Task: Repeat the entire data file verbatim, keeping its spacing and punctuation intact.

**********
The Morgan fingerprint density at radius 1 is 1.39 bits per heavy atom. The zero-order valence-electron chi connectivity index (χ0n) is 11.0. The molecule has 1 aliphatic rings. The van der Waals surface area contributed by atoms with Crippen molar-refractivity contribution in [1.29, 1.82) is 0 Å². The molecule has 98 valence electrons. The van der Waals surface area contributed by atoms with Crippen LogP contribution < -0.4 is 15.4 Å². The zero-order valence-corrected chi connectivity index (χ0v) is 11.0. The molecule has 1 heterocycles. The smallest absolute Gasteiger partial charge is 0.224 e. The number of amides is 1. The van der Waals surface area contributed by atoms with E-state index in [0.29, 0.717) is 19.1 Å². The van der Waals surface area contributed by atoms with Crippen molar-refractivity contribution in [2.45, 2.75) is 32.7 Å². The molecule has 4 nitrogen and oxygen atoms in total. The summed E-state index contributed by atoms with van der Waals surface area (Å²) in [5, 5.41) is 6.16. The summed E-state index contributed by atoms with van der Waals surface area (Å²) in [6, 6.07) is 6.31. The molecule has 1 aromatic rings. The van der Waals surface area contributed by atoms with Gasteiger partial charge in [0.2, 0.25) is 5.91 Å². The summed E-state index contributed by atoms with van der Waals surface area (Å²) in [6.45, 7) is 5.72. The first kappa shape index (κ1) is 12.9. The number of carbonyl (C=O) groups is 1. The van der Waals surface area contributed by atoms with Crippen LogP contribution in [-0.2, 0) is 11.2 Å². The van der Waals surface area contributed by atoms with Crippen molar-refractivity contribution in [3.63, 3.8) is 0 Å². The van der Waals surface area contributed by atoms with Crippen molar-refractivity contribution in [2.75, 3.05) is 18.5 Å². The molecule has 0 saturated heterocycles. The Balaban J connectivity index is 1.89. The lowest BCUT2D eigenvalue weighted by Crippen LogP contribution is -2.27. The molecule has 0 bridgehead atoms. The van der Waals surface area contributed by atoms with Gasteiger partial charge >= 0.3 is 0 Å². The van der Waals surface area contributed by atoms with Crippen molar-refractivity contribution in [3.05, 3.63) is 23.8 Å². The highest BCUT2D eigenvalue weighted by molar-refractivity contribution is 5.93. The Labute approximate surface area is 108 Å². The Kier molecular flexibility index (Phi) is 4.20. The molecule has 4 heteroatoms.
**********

The Morgan fingerprint density at radius 1 is 1.39 bits per heavy atom. The zero-order valence-electron chi connectivity index (χ0n) is 11.0. The molecule has 1 aliphatic rings. The van der Waals surface area contributed by atoms with Crippen molar-refractivity contribution in [1.29, 1.82) is 0 Å². The molecule has 98 valence electrons. The van der Waals surface area contributed by atoms with Crippen LogP contribution < -0.4 is 15.4 Å². The zero-order valence-corrected chi connectivity index (χ0v) is 11.0. The molecule has 1 heterocycles. The smallest absolute Gasteiger partial charge is 0.224 e. The number of amides is 1. The van der Waals surface area contributed by atoms with E-state index in [0.29, 0.717) is 19.1 Å². The van der Waals surface area contributed by atoms with Crippen molar-refractivity contribution in [2.45, 2.75) is 32.7 Å². The molecule has 4 nitrogen and oxygen atoms in total. The summed E-state index contributed by atoms with van der Waals surface area (Å²) in [5, 5.41) is 6.16. The summed E-state index contributed by atoms with van der Waals surface area (Å²) in [6, 6.07) is 6.31. The molecule has 1 aromatic rings. The van der Waals surface area contributed by atoms with Gasteiger partial charge in [0.2, 0.25) is 5.91 Å². The summed E-state index contributed by atoms with van der Waals surface area (Å²) in [6.45, 7) is 5.72. The first kappa shape index (κ1) is 12.9. The number of carbonyl (C=O) groups is 1. The van der Waals surface area contributed by atoms with Crippen LogP contribution in [-0.2, 0) is 11.2 Å². The van der Waals surface area contributed by atoms with Crippen molar-refractivity contribution in [3.63, 3.8) is 0 Å². The van der Waals surface area contributed by atoms with Crippen molar-refractivity contribution in [2.75, 3.05) is 18.5 Å². The molecule has 0 saturated heterocycles. The Balaban J connectivity index is 1.89. The lowest BCUT2D eigenvalue weighted by Crippen LogP contribution is -2.27. The molecule has 0 bridgehead atoms. The van der Waals surface area contributed by atoms with Gasteiger partial charge >= 0.3 is 0 Å². The van der Waals surface area contributed by atoms with Crippen molar-refractivity contribution in [3.05, 3.63) is 23.8 Å². The highest BCUT2D eigenvalue weighted by molar-refractivity contribution is 5.93. The Labute approximate surface area is 108 Å². The Kier molecular flexibility index (Phi) is 4.20. The molecule has 4 heteroatoms.